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Researchers calculate decades of "spooky" Greenland ice melt



  The Zachariae glacier on the east coast of Greenland can be seen on a photo of a NASA satellite "title =" The Zachariae glacier on the east coast of Greenland can be seen on a photo of a NASA satellite "/>

 
<figcaption class= The Zachariae glacier on the Greenland east coast can be seen on a photo of a NASA satellite

The measurement of melting ice in 201

9 is pretty accurate – thanks to satellites, weather stations and sophisticated climate models.

In the 1990s and 2000s, scientists were able to make pretty good estimates, although the work of previous decades was unreliable due to less advanced technologies.

Now the researchers have recalculated the amount of ice lost in Greenland since 1972. This year, the first Landsat satellites landed in orbit to regularly photograph the Danish territory.

"If you look at it for several decades, you should first sit back and look at the results, because it's a bit scary how fast you see it changes," said French glaciologist Eric Rignot of the University of California in Irvine.

Rignot was co-author of the study, which was published in the Proceedings of the National Academy of Sciences ( PNAS ) with colleagues in California, Grenoble, Utrecht, and Copenhagen.

"It's also something that affects the four corners of Greenland, not just the warmer parts of the South," he said.

Ice melt six times faster

Glaciologists use three methods to measure ice melting

First, satellites measure altitude with a laser: when a glacier melts, the satellite assumes its reduced altitude ,

A second technique involves measuring gravity swings since ice loss can be detected by a reduction in gravity. This method has been available since 2002 with NASA satellites.

  Satellites are used to measure ice loss in Greenland
Satellites are used to measure ice loss in Greenland

Third, scientists have developed so-called mass balance models that compare the accumulated masses (rain and snow) with the lost masses (ice flow discharges) to calculate the remaining values.

These field-confirmed models have it. According to Rignot, they have been very reliable since the 2000s – with an error rate of five to seven percent compared to 100 percent a few decades ago.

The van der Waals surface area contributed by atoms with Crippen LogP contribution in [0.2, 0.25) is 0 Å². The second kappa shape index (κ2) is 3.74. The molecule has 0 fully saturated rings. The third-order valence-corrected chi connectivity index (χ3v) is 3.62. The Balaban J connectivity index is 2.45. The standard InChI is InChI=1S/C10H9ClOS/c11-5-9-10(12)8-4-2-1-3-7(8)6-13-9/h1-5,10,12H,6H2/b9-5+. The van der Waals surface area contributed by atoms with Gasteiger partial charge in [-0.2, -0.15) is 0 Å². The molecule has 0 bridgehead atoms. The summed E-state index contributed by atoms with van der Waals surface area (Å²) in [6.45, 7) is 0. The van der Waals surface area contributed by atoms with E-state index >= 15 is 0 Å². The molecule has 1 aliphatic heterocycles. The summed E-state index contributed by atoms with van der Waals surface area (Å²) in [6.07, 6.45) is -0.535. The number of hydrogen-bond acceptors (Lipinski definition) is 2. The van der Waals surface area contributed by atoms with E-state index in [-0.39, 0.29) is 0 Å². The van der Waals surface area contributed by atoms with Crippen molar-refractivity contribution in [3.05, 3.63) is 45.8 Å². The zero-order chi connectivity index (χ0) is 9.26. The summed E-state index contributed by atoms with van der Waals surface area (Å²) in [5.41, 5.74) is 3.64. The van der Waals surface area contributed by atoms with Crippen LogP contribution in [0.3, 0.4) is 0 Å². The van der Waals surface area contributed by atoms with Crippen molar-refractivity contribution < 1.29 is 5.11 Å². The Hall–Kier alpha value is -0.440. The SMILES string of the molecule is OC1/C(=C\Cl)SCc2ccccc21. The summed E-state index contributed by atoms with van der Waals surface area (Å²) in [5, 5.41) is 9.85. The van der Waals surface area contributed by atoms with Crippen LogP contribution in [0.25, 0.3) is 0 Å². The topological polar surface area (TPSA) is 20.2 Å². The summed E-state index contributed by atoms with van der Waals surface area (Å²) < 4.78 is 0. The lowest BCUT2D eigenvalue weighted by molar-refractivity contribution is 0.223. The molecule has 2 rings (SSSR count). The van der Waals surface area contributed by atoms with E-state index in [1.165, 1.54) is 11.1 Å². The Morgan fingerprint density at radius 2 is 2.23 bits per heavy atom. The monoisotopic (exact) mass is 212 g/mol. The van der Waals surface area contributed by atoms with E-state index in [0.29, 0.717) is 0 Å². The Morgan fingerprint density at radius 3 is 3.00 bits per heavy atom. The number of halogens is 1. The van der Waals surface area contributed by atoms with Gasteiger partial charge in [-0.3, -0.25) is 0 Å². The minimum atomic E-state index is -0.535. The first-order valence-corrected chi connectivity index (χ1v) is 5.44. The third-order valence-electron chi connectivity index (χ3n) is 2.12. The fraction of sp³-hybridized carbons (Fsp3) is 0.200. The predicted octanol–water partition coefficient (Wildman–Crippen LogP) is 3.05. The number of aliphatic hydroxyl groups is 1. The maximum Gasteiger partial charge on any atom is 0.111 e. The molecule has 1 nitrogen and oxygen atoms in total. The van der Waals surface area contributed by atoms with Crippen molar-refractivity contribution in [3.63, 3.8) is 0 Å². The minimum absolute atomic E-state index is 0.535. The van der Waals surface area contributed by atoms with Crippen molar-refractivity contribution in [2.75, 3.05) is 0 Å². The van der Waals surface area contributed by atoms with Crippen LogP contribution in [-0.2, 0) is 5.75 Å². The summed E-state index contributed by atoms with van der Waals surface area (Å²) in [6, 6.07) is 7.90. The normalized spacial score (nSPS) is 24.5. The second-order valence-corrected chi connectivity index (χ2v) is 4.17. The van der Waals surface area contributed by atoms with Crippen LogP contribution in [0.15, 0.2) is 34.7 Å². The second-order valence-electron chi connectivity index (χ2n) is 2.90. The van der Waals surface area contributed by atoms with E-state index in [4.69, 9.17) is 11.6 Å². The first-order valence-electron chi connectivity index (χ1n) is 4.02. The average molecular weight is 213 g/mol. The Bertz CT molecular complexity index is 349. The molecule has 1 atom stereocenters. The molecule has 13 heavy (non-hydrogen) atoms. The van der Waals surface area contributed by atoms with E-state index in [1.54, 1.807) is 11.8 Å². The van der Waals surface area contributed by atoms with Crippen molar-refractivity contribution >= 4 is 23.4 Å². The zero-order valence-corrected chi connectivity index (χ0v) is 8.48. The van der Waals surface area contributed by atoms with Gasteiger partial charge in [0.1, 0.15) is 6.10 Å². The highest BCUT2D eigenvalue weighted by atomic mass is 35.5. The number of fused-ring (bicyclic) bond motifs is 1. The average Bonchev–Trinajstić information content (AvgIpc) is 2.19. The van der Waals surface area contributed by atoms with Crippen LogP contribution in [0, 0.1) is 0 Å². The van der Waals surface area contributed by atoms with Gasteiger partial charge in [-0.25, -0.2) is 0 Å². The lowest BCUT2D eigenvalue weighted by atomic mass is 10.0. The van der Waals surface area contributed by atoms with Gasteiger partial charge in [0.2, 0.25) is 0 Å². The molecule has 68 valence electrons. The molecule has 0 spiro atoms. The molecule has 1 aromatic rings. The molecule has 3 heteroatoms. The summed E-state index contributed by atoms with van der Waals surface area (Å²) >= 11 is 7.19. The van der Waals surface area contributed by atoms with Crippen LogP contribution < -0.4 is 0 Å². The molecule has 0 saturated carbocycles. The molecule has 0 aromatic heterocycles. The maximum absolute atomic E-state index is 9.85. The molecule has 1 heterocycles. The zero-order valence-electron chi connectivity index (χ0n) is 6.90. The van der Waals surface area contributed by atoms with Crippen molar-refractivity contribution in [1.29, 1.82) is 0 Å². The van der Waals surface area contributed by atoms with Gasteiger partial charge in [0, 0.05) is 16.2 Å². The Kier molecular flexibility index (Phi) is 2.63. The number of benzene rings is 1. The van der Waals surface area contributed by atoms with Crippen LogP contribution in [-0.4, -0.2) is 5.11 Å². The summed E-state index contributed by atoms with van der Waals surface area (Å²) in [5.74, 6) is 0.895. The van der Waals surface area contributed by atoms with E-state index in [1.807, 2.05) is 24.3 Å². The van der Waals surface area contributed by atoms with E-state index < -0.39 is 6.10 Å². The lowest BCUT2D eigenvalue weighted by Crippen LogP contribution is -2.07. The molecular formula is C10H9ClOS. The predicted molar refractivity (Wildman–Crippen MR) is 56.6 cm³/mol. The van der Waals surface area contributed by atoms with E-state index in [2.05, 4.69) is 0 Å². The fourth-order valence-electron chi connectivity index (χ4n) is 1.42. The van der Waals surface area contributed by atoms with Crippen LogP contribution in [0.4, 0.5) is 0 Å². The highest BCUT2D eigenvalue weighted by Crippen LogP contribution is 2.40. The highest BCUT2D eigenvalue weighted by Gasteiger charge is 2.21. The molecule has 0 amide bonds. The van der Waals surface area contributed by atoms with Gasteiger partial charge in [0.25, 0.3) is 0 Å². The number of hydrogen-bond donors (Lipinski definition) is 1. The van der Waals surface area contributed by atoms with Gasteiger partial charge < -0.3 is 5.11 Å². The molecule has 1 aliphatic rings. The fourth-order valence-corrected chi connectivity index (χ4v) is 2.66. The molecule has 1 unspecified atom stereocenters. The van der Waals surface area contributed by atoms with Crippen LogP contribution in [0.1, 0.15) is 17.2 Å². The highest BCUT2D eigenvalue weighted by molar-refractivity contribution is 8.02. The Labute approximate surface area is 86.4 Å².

The research team used these models to "go back in time" and reconstruct the Greenland ice in the 1970s and 1980s.

The limited data available for that period – medium-quality satellite photos, aerial photographs, ice cores and other observations – helped to refine them.

"We added some history that did not exist," Rignot said.

The results: In the 1970s, Greenland collected an average of 47 gigatons of ice per year. In the eighties it lost an equal volume.

Meltdown continued at this rate in the 1990s before increasing even further in the 2000s (187 Gt / year) and since 2010 (286 Gt / yr). 19659004] The ice melts six times faster than in the 1980s, researchers estimate – and the Greenland glaciers alone have contributed since 1972 to a rise in sea level by 13.7 millimeters, they believe.

"This is an excellent work by a well" An established research group that uses novel methods to extract more information from available data, "said Colin Summerhayes of the Scott Polar Research Institute at Cambridge.

Like a similar one Study carried out by the same team in Antarctica, the new study provides a longer term view of the rapid melting of ice that has been observed in Greenland in recent years.

"These new data allow us to understand the recent dramatic changes in the contribution "The ice loss we've seen The past eight years have been as much as lost in the past four decades," said Lancaster University environmental science lecturer Amber Leeson ,


Melting glaciers are causing sea level rise


Further information:
Jérémie Mouginot el al. "Forty-six Years of Greenlandic Mass Balance Between 1972 and 2018", 19459014, PNAS (2019). www.pnas.org/cgi/doi/10.1073/pnas.1904242116

© 2019 AFP

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Researchers calculate decades of "scary" Greenland ice melting (2019, April 22)
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